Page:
You Know You Want One. Wifely @cckaty82?

  • Brain Mysteries adapts a meatspace-meets-cyberspace press release by the FECYT – Spanish Foundation for Science and Technology, saying:

    Researchers at the University of Barcelona have created a system which measures human physiological parameters, such as respiration or heart rate, and introduces them into computer designed characters in real time. […]

    The system […] uses sensors and wireless devices to measure three physiological parameters […]. Immediately, the data is processed with a software programme that is used to control the behaviour of a virtual character who is sitting in a waiting room.

    “We maintain that the linking of subjective corporal states to a virtual reality can improve the sensation of realism that a person has of this reality and, eventually, create a stronger link between humans and this virtual reality”, [researcher] Groenegress concludes.

  • This is heartbreaking. The WSJ reports that many Japanese men, who already play the game Love Plus+ in which they maintain relationships with virtual girlfriends, can do well enough in the game (with tasks such as virtual exercise for attractiveness) to win a trip to the real-life resort town of Atami, where they pretend to be on a date with their handheld virtual girlfriend.

    In Atami, the Love Plus+ fans—mostly men in their twenties and thirties—stand out. Unlike the deeply tanned beach crowd wearing very little, they are often pasty and overdressed for the heat in heavy jeans and button-down shirts. […]

    “There isn’t a lot of romance in my life and this helps me cope with some of the loneliness,” said Mr. Fukazawa

  • Also in Japan and also in the WSJ — mostly paywall’ed (info can hurt you!) — a report on automated billboard advertisements that see you with cameras and then modify themselves to target you, the individual consumer, more specifically by auto-analyzing your demographic categories.

  • Cynthia Shearer with a post about Reo Fortune’s The Mind in Sleep, a book I’ll most certainly check out — if, given the cost, only at the library.

  • From the description of this YouTube video — I noticed the video on Boing Boing — “Alex Halderman and Ari Feldman replaced […] voting software with Pac-Man. They did this in three afternoons, without breaking any tamper-evident seals. It would be easy to modify the software to steal votes, but that’s been done before, and Pac-Man is more fun.” You can learn more about their hack here. Give the video a watch:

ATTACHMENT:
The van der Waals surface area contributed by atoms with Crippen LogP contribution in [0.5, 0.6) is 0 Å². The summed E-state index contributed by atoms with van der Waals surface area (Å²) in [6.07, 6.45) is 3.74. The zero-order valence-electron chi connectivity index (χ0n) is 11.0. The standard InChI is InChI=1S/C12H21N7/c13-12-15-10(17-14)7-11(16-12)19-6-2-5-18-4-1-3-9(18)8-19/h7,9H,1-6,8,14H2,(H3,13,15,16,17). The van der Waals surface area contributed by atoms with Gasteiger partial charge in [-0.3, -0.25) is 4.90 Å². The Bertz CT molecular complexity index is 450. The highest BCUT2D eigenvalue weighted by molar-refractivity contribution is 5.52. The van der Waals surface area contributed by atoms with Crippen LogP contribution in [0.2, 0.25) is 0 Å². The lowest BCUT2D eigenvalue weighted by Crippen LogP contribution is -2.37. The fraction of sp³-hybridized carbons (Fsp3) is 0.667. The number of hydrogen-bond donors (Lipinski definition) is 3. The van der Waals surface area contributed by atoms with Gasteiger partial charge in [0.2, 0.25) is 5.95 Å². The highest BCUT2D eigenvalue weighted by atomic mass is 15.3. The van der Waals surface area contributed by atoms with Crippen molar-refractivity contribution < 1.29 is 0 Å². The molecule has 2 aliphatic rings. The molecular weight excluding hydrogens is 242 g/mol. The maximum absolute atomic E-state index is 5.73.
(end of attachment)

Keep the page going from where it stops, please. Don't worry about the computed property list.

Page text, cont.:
You’re still going to vote!

  • Boing Boing with a post roughly about how drones are now patrolling the entire US-Mexico border.

  • Scientist J. Craig Venter, who famously sequenced the human genome and also created a cell with a synthetic genome, is now going after, well, just read it, from the NYT:

    At Synthetic Genomics, [Dr. Venter] wants to create living creatures — bacteria, algae or even plants — that are designed from the DNA up to carry out industrial tasks and displace the fuels and chemicals that are now made from fossil fuels.

    “Designing and building synthetic cells will be the basis of a new industrial revolution,” Dr. Venter says. “The goal is to replace the entire petrochemical industry.”

    His star power has attracted $110 million in investment so far, in addition to hundreds of millions of dollars in research financing […] “If you think of an iconic, Steve Jobs character in the life sciences field, he comes to mind,” says Steve Jurvetson […]

    Synthetic Genomics is also exploring the use of algae to produce food oils and, possibly, other edible products. […]

    The Vatican […] cautiously praised [Venter’s synthetic biology] work as a potential way of treating diseases, saying it did not regard the synthesis of DNA as the creation of life.

  • Brain Mysteries, adapting a news release by the Elsevier, notes that in the cases studied, oxytocin — sometimes perhaps-too-broadly called the “trust” and the “bonding” hormone — affects new fathers just as much as new mothers. No more teasing Wifely @cckaty82 about oxytocin. (NO! We are not pregnant.)

I have many more links, but I’ll have to carry them over to my next digest, which I’ll try to make happen sooner rather than later.

I’d really appreciate hearing in the comments if people are finding these digests useful. They help me keep track of interesting info stuffs; but, at the same time, they’re a lot of work.


1 comment so far ↓

#1 onedeepblue on 09.23.10 at 2:13 am

definitely useful. I just shared half the links with friends lol